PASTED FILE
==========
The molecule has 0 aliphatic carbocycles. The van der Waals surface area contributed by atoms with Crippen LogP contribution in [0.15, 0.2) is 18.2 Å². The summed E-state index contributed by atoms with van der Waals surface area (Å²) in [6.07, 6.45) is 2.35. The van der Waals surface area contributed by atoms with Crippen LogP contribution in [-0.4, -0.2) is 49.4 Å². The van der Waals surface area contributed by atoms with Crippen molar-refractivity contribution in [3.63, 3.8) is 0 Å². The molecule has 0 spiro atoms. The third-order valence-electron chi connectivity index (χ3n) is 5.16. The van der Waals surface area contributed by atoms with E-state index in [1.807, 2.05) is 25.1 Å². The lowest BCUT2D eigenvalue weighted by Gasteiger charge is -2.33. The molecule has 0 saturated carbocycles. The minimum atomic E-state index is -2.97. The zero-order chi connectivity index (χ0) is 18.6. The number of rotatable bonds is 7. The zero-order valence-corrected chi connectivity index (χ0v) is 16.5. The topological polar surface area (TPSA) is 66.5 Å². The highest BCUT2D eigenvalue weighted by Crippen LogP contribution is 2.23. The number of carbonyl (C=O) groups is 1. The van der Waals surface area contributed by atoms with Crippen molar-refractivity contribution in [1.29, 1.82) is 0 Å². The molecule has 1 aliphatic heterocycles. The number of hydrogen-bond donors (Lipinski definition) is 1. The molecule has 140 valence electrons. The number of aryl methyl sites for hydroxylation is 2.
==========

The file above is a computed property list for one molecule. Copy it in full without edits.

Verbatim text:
The molecule has 0 aliphatic carbocycles. The van der Waals surface area contributed by atoms with Crippen LogP contribution in [0.15, 0.2) is 18.2 Å². The summed E-state index contributed by atoms with van der Waals surface area (Å²) in [6.07, 6.45) is 2.35. The van der Waals surface area contributed by atoms with Crippen LogP contribution in [-0.4, -0.2) is 49.4 Å². The van der Waals surface area contributed by atoms with Crippen molar-refractivity contribution in [3.63, 3.8) is 0 Å². The molecule has 0 spiro atoms. The third-order valence-electron chi connectivity index (χ3n) is 5.16. The van der Waals surface area contributed by atoms with E-state index in [1.807, 2.05) is 25.1 Å². The lowest BCUT2D eigenvalue weighted by Gasteiger charge is -2.33. The molecule has 0 saturated carbocycles. The minimum atomic E-state index is -2.97. The zero-order chi connectivity index (χ0) is 18.6. The number of rotatable bonds is 7. The zero-order valence-corrected chi connectivity index (χ0v) is 16.5. The topological polar surface area (TPSA) is 66.5 Å². The highest BCUT2D eigenvalue weighted by Crippen LogP contribution is 2.23. The number of carbonyl (C=O) groups is 1. The van der Waals surface area contributed by atoms with Crippen molar-refractivity contribution in [1.29, 1.82) is 0 Å². The molecule has 1 aliphatic heterocycles. The number of hydrogen-bond donors (Lipinski definition) is 1. The molecule has 140 valence electrons. The number of aryl methyl sites for hydroxylation is 2.